One may still critique romances for the support they offer to "compulsory coupledom" but, unlike Whelehan, who observes tiredly that

For many of us in the business of offering feminist critiques of popular culture in the twenty-first century, it can seem like we‘re simply tilting at windmills. This article touches on those sensations of boredom and ennui which trouble a feminist cultural critic attempting to make sense of the postfeminist distractions of popular culture. (159)

I feel encouraged by the feminist romances I've read: they demonstrate "that romance writers and readers are themselves struggling with gender definitions and sexual politics on their own terms" (Radway 18).


Blake, Ally. "The Changing Face of Romance."

hooks, bell. Feminism is for Everybody: Passionate Politics. Cambridge: South End, 2000.

Radway, Janice A. Reading the Romance: Women, Patriarchy, and Popular Literature. 1984. Chapel Hill: U of North Carolina P, 1991.

Vivanco, Laura. "Feminism and Early Twenty-First Century Harlequin Mills & Boon Romances." Journal of Popular Culture 45.5 (2012): 1060–1089.

Whelehan, Imelda. "Remaking Feminism: Or Why is Postfeminism so Boring?" Nordic Journal of English Studies 9.3 (2010): 155-172.


The image of the 3-week-old Polish Bantam chick was created by Charles M. Sauer, who made it available under a Creative Commons licence at Wikimedia Commons.

I grew up reading romances... In third grade, after racking up a $90 fine at the public library, I couldn't convince my mom to take me back there, so I read what she read: Amanda Quick, Catherine Coulter, etc. That's how it went for years. Then university. Then grad school. Places that taught me how bad romances were for you, for the world, and all that. In my graduate program, studying George Gissing, I started to believe as he did that novels were a social problem, that stories--with their ability to shape people and culture--had done people a great diservice: middle-class hegemony, compulsory coupling, gendered spheres... Yet how can we make any change? How, without fiction? So I decided to write a novel of my own. It's a romance. It's published (or at least it will be in four weeks), but I am constantly wonder: is good or bad in the ethical sense? Is it feminist or not? When I set out to right it, my goal was a sort of literary pharmakon that would take a world structured on gnder as far as it would go. Instead of a Darcy-like character that has trouble expresses emotions, I created an uber-Darcy, who felt no emtions at all, etc. As I wrote, I kept hearing Radway in my head, her criticism that romances solved all problems by reducing them to problems of gender. I hope I have not done that. But I am still not sure. Yet, it seems to me there are two kinds of romance writers: those that recognize the role of fiction in creating ideology and who actively use their fictions to shape the world progressively and those that don't... those that revel in saying things like "He was such a guy" or "She was a real woman" without irony or qualification. I think there are great deal more of the latter. Still, though, like you, I am encouraged.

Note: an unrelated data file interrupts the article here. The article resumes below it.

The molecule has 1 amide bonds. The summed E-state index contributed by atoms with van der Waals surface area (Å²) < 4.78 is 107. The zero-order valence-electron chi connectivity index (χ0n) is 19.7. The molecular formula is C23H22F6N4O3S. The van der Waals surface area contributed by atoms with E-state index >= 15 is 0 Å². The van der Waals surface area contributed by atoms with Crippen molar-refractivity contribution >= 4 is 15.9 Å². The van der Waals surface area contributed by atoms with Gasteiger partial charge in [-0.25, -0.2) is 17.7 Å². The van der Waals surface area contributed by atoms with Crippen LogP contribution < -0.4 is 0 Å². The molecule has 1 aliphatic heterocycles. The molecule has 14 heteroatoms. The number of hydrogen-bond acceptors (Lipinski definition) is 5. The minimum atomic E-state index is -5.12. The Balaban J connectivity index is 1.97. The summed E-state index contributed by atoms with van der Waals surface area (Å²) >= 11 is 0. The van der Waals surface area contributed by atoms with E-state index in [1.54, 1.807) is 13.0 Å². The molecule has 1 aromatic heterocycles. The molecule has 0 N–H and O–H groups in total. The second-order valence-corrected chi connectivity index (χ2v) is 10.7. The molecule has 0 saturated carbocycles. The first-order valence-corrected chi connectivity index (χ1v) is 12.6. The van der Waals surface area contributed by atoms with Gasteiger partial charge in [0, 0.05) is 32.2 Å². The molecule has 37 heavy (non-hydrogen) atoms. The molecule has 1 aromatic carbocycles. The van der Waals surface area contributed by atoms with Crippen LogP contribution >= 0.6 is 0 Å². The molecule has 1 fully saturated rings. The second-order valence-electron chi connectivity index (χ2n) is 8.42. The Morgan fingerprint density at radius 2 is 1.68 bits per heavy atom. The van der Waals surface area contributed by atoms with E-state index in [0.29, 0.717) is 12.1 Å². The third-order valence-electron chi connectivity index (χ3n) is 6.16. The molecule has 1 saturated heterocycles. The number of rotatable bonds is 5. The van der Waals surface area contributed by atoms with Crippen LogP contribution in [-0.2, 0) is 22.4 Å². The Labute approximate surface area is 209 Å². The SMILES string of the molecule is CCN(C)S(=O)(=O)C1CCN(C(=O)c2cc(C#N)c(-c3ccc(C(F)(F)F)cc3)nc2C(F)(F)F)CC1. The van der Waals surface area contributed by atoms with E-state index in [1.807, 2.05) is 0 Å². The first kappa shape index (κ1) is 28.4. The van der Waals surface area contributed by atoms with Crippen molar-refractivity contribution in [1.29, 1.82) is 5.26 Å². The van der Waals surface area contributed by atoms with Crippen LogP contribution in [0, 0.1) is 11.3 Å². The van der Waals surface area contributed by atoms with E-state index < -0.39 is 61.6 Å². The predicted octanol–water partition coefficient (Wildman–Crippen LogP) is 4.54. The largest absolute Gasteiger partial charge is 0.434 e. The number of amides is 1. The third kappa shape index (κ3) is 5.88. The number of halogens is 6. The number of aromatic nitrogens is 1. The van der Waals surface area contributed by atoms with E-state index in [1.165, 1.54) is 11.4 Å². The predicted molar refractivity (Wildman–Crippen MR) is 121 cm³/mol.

I came to romance via a different route. My mother introduced me to Georgette Heyer and I tended to look for a romance plot in the other books I read (e.g. Jane Austen and Anthony Trollope) but she put Heyer in a different class from other authors of popular romance so I didn't start reading Mills & Boons till quite a lot later.

Re the different kinds of romance writers, I suspect it's probably more complex than that. Unlike you I'm not a writer of fiction, so I'm not sure how different people are thinking as they write their novels, but I suspect that not everything which comes out onto the page is placed there consciously. Also, people can be sexist in some areas (or in some ways) and not in others. For example, as Jennifer Kloester writes in her Georgette Heyer: Biography of a Bestseller:

Georgette gradually became completely conservative - even reactionary - in her views, and ambivalent about the role and place of women in society. She consistently criticised the feminist stance, and could be vehement in her condemnation of women in business, despite the fact that for most of her life she would be the main bread-winner. While Georgette was never a feminist in ideology, she was in many ways a feminist by temperament: a strong woman who never questioned her ability or her right to succeed in a patriarchal world. (134)

And so we get a heroine like Sophy, in Heyer's The Grand Sophy (which includes a secondary character who's a blatent anti-Semitic stereotype) who is quick-witted, determined, able to ride and shoot better than most men, and has been placed on a list of "Bluestockings, Independent Misses, & Feminists" by All About Romance.

Also (but this is getting away from the issue of authorial intent) when it comes to fiction, readers are likely to come up with different interpretations of the characters, their actions, and their circumstances, because (a) readers will approach the text through the lens of their own values and experiences and (b) there are always things which are open to interpretation.